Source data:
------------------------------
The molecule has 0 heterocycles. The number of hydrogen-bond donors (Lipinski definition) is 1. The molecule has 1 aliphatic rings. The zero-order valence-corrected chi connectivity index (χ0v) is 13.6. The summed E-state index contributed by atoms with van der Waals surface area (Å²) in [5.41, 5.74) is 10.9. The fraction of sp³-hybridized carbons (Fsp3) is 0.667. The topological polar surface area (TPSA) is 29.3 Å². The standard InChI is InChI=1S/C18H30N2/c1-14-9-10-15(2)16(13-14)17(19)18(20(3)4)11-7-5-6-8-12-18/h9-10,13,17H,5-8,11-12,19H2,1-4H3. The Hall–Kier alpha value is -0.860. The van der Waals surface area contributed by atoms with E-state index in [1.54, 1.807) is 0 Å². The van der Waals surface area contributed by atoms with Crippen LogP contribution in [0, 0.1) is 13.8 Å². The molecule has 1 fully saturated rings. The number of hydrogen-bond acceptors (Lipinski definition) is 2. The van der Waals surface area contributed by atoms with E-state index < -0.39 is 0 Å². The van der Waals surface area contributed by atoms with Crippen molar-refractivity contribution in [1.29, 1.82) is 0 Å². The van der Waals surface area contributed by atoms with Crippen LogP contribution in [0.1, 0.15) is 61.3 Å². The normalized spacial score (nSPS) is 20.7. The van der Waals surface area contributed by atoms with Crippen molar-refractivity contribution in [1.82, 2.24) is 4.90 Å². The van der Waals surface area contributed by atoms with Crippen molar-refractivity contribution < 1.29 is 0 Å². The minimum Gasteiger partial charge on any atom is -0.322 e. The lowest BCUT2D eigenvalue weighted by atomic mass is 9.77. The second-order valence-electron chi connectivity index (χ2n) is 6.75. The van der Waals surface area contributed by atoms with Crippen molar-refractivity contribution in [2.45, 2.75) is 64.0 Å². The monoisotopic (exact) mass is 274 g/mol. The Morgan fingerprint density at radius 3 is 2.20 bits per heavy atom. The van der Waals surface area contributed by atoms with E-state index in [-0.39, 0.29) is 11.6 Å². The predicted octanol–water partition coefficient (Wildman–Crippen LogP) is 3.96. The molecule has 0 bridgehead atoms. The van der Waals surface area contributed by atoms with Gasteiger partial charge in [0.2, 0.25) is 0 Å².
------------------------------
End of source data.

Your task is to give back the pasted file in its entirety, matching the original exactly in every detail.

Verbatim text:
The molecule has 0 heterocycles. The number of hydrogen-bond donors (Lipinski definition) is 1. The molecule has 1 aliphatic rings. The zero-order valence-corrected chi connectivity index (χ0v) is 13.6. The summed E-state index contributed by atoms with van der Waals surface area (Å²) in [5.41, 5.74) is 10.9. The fraction of sp³-hybridized carbons (Fsp3) is 0.667. The topological polar surface area (TPSA) is 29.3 Å². The standard InChI is InChI=1S/C18H30N2/c1-14-9-10-15(2)16(13-14)17(19)18(20(3)4)11-7-5-6-8-12-18/h9-10,13,17H,5-8,11-12,19H2,1-4H3. The Hall–Kier alpha value is -0.860. The van der Waals surface area contributed by atoms with E-state index in [1.54, 1.807) is 0 Å². The van der Waals surface area contributed by atoms with Crippen LogP contribution in [0, 0.1) is 13.8 Å². The molecule has 1 fully saturated rings. The number of hydrogen-bond acceptors (Lipinski definition) is 2. The van der Waals surface area contributed by atoms with E-state index < -0.39 is 0 Å². The van der Waals surface area contributed by atoms with Crippen molar-refractivity contribution in [1.29, 1.82) is 0 Å². The van der Waals surface area contributed by atoms with Crippen LogP contribution in [0.1, 0.15) is 61.3 Å². The normalized spacial score (nSPS) is 20.7. The van der Waals surface area contributed by atoms with Crippen molar-refractivity contribution in [1.82, 2.24) is 4.90 Å². The van der Waals surface area contributed by atoms with Crippen molar-refractivity contribution < 1.29 is 0 Å². The minimum Gasteiger partial charge on any atom is -0.322 e. The lowest BCUT2D eigenvalue weighted by atomic mass is 9.77. The second-order valence-electron chi connectivity index (χ2n) is 6.75. The van der Waals surface area contributed by atoms with Crippen molar-refractivity contribution in [2.45, 2.75) is 64.0 Å². The monoisotopic (exact) mass is 274 g/mol. The Morgan fingerprint density at radius 3 is 2.20 bits per heavy atom. The van der Waals surface area contributed by atoms with E-state index in [-0.39, 0.29) is 11.6 Å². The predicted octanol–water partition coefficient (Wildman–Crippen LogP) is 3.96. The molecule has 0 bridgehead atoms. The van der Waals surface area contributed by atoms with Gasteiger partial charge in [0.2, 0.25) is 0 Å².